We agree in finding it hard to believe that the Supreme Court would deny standing to the corporation because it has `no racial identity and cannot be the direct target' of the discrimination while at the same time it would be obliged to deny standing to the stockholders on the sound ground that the injury was suffered by the corporation and not them.
Id. at 705-06, 109 S.Ct. 706.
In circumstances such as this, a corporation has acquired an imputed racial identity sufficient to take it out of the general observation about corporations made by Justice Powell in Arlington Heights. To receive certain governmental benefits, Thinket was required to be certified as a corporation with a racial identity; further, it alleges that it suffered discrimination because all of its shareholders were African-American. This is quite different from the situation posed in Arlington Heights where the corporate plaintiff had no particular racial identity. In Arlington Heights, Justice Powell held open the possibility that particular circumstances "would justify a departure from [the] prudential limitation" that he expressed. 429 U.S. at 623, 97 S.Ct. 861. When a corporation has acquired a racial identity, either as a matter of law or by imputation, then it can be the direct target of discrimination and has standing to pursue a claim under § 1981. Thus, under those circumstances, a departure from the Arlington Heights prudential limitation is warranted.2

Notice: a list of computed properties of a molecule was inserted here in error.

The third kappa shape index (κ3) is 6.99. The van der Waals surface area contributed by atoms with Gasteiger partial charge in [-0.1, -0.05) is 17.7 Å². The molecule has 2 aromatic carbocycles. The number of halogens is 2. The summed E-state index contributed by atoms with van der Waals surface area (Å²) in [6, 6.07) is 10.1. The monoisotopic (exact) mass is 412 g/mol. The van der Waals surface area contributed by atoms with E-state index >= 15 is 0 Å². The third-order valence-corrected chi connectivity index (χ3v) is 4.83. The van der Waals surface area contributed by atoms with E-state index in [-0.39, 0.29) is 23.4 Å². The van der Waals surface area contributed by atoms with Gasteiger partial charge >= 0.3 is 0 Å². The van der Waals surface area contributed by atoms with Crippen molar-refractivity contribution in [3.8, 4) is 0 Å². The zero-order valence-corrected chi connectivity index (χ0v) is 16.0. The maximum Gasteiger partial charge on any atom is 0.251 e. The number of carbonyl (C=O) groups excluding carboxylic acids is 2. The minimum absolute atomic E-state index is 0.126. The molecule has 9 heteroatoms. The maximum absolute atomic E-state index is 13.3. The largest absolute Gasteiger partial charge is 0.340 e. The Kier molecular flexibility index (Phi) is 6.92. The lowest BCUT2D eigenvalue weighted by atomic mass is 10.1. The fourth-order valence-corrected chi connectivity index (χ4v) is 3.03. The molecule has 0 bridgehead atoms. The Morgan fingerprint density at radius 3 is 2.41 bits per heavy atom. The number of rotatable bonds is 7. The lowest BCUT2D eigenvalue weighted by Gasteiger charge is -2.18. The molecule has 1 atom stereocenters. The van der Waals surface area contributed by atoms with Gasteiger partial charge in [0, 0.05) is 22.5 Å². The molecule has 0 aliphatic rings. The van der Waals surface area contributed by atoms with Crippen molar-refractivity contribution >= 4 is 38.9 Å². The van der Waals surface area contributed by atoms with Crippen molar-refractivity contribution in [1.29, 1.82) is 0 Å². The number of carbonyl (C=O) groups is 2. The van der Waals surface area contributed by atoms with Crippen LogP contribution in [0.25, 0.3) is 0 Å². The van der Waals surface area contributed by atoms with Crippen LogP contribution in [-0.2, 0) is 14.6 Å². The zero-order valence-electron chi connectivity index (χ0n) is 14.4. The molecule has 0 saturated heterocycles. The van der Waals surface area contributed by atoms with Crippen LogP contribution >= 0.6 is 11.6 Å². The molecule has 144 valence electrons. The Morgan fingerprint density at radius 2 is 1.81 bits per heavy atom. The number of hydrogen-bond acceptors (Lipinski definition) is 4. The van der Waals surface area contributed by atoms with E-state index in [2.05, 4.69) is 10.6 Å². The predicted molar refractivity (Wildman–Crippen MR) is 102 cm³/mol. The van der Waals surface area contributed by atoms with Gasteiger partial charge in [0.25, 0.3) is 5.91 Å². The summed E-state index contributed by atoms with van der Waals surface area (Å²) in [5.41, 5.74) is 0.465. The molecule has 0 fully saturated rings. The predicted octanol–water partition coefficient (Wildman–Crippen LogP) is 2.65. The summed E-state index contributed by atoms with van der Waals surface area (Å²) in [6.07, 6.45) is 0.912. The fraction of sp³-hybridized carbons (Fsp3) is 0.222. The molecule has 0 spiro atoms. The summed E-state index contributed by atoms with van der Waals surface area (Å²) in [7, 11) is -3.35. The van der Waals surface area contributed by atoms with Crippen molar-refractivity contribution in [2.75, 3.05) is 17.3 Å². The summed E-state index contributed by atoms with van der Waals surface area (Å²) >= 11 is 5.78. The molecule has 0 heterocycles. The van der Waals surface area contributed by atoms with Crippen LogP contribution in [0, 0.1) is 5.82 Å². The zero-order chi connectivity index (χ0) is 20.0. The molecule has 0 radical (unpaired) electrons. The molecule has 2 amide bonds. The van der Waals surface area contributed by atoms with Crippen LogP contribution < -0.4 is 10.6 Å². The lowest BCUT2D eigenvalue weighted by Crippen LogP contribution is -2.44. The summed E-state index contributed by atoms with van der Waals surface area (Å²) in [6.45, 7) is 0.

In addition, the prudential "zone of interest" test, as the Supreme Court has observed, is "not meant to be especially demanding." Clarke v. Securities Indus. Ass'n, 479 U.S. 388, 399, 107 S.Ct. 750, 93 L.Ed.2d 757 (1987). "Prudential standing is satisfied unless [the party's] `interests are so marginally related to or inconsistent with the purposes implicit in the statute that it cannot reasonably be assumed that Congress intended to permit the suit.'" Ocean Advocates v. United States Army Corps of Eng'rs, 361 F.3d 1108, 1121 (9th Cir.2004) (quoting Clarke, 479 U.S. at 399, 107 S.Ct. 750). Thus, we have held that prudential standing exists for nonprofit corporations to file actions based on injuries associated with their members. See, e.g., id. at 1120-21; Oregon Advocacy Ctr., 322 F.3d at 1109. Under the prudential standing doctrine of associational standing, an association satisfying the proper prerequisites may "sue to redress its members' injuries, even without a showing of injury to the association itself." United Food and Commercial Workers Union Local 751 v. Brown Group, Inc., 517 U.S. 544, 552, 116 S.Ct. 1529, 134 L.Ed.2d 758 (1996).